In Arizona, Is Brown the New Gay?
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It is easy to be cowed by mere numbers in the immigration debate. More than 12 million undocumented people reside in the United States. But whether you are a conservative who insists on small government, a progressive who prizes due process and nondiscrimination, or someone who steers by all these principles, there is no excuse for anti-immigrant laws like SB1070 in Arizona or for losing your compass in the face of it.
But that's exactly the danger that Republican lawmakers in Arizona have set for the rest of the country, and why Americans of conscience must rise to the challenge. Strong-armed to power in a sad display of one-party control of state governance, the law compels police to investigate the citizenship status of ordinary Arizonans. For advocates of LGBT rights, in and outside the gay community, the law holds troubling parallels with some of the worst chapters of recent U.S. history. It also recalls a lesson from an important gay-rights battle in Cincinnati that may sharpen coordinated resistance.
In its perversion of the professed conservative desire for checks on government intrusion, the law evokes the McCarthy era's war on so-called sex deviants. That reign of error in the early Cold War, as historian David Johnson documents in his 2004 book Lavender Scare, focused the resources of the federal state on thousands of trained and taxpaying workers. It succeeded in ferreting out hundreds of homosexuals and served them up as trophies to placate the prejudice and grand-standing ambitions of a few Congressional overseers.
The purge took on a life of its own, unchecked by large-scale outcry and gaining steam with an Eisenhower executive order in 1953. For more than a decade, it drained and diverted the talents of an entire class of people, especially in the D.C. area. In a welcome reference to the havoc and insecurity this prolonged probe unleashed, allegedly in the name of law and order, the hit film "Julie and Julia" depicted chef Julia Child's husband Paul being recalled from his foreign service post in Paris in the 1950s to face a stateside inquiry into whether he was homosexual.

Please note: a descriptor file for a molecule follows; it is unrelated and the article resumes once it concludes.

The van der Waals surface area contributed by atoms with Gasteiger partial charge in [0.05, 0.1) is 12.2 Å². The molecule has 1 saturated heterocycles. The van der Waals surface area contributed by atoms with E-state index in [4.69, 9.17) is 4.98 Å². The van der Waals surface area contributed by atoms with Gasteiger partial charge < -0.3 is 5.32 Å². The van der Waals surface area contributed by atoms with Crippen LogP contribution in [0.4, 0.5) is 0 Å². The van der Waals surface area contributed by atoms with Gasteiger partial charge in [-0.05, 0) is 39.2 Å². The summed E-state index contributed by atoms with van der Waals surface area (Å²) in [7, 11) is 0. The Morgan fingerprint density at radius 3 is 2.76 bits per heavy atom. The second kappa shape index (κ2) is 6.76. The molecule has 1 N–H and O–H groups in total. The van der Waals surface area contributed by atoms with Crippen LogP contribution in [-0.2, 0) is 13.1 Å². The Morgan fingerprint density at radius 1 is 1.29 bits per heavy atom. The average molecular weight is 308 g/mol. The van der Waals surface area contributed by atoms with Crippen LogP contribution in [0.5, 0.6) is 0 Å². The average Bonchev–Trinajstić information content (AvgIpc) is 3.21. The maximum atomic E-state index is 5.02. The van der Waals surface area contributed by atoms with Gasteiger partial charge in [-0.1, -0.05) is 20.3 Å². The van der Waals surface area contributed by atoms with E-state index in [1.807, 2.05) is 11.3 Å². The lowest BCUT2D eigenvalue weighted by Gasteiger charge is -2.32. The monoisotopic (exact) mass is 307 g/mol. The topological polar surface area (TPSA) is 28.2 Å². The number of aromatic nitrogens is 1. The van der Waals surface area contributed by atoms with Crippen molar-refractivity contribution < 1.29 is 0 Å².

The trauma from this antigay purge cost hundreds their careers and some, amidst prurient inquiries or intense pressure to divulge friends and colleagues, their very lives. If estimates from the Kinsey Reports of 1948 and 1953 are any guide, the homosexual population of the nation at the time may have reached or exceeded 12 million.
Still, despite the casualties of the purge and its far-reaching fallout in personnel filters in the professions, it took nearly 40 years to repudiate such wasteful and disgraceful misuse of government authority. In some ways, the era could be said to have ended only last year, when the Obama administration restored earlier interpretations of policies protecting federal civil-service workers as definitively covering sexual orientation. But Congress has yet to add comprehensive anti-bias protections into federal law.
The past is not the only guide toward greater solidarity with immigrants. One would think an entire decade of antigay ballot measures that played on stigma and bigotry to ban recognition of same-sex partners' freedom to marry would make the gay community staunch foes of anti-immigrant bias and its deployment in state law. That is mostly the case, in part because thousands of LGBT people are themselves immigrants or have partners or family members who must navigate the exploitation, suspicion, ignorance, and outright hate that greets immigrants, undocumented and otherwise.
Yet gay people are not immune from fecklessness in the face of anti-immigrant rhetoric and policy-making. In a well-publicized essay from 2006, lesbian commentator Jasmyne Cannick from Los Angeles all but told immigrants then denouncing a hostile bill in Congress and demanding reform that provides a path to legal citizenship, to wait in line behind the native-born. "It's a slap in the face to lesbian, gay, bisexual, and transgender people to take up the debate on whether or not to give people who are in this country illegally any rights when we haven't even given the people who are here legally all of their rights," Cannick wrote.